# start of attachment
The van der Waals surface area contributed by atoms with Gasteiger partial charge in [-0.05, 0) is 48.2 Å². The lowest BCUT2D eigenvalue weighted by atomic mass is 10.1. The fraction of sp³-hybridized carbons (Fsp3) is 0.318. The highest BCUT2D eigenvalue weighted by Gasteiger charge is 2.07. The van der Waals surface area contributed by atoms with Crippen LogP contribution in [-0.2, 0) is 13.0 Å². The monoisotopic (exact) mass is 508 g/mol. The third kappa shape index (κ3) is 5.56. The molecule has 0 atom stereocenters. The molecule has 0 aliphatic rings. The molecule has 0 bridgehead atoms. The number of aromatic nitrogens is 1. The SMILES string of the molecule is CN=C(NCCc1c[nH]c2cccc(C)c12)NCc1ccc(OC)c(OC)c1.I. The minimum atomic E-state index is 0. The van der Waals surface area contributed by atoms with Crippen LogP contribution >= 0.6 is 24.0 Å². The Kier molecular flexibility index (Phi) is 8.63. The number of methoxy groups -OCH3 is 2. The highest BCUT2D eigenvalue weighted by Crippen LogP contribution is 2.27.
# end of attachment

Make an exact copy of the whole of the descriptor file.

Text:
The van der Waals surface area contributed by atoms with Gasteiger partial charge in [-0.05, 0) is 48.2 Å². The lowest BCUT2D eigenvalue weighted by atomic mass is 10.1. The fraction of sp³-hybridized carbons (Fsp3) is 0.318. The highest BCUT2D eigenvalue weighted by Gasteiger charge is 2.07. The van der Waals surface area contributed by atoms with Crippen LogP contribution in [-0.2, 0) is 13.0 Å². The monoisotopic (exact) mass is 508 g/mol. The third kappa shape index (κ3) is 5.56. The molecule has 0 atom stereocenters. The molecule has 0 aliphatic rings. The molecule has 0 bridgehead atoms. The number of aromatic nitrogens is 1. The SMILES string of the molecule is CN=C(NCCc1c[nH]c2cccc(C)c12)NCc1ccc(OC)c(OC)c1.I. The minimum atomic E-state index is 0. The van der Waals surface area contributed by atoms with Crippen LogP contribution >= 0.6 is 24.0 Å². The Kier molecular flexibility index (Phi) is 8.63. The number of methoxy groups -OCH3 is 2. The highest BCUT2D eigenvalue weighted by Crippen LogP contribution is 2.27.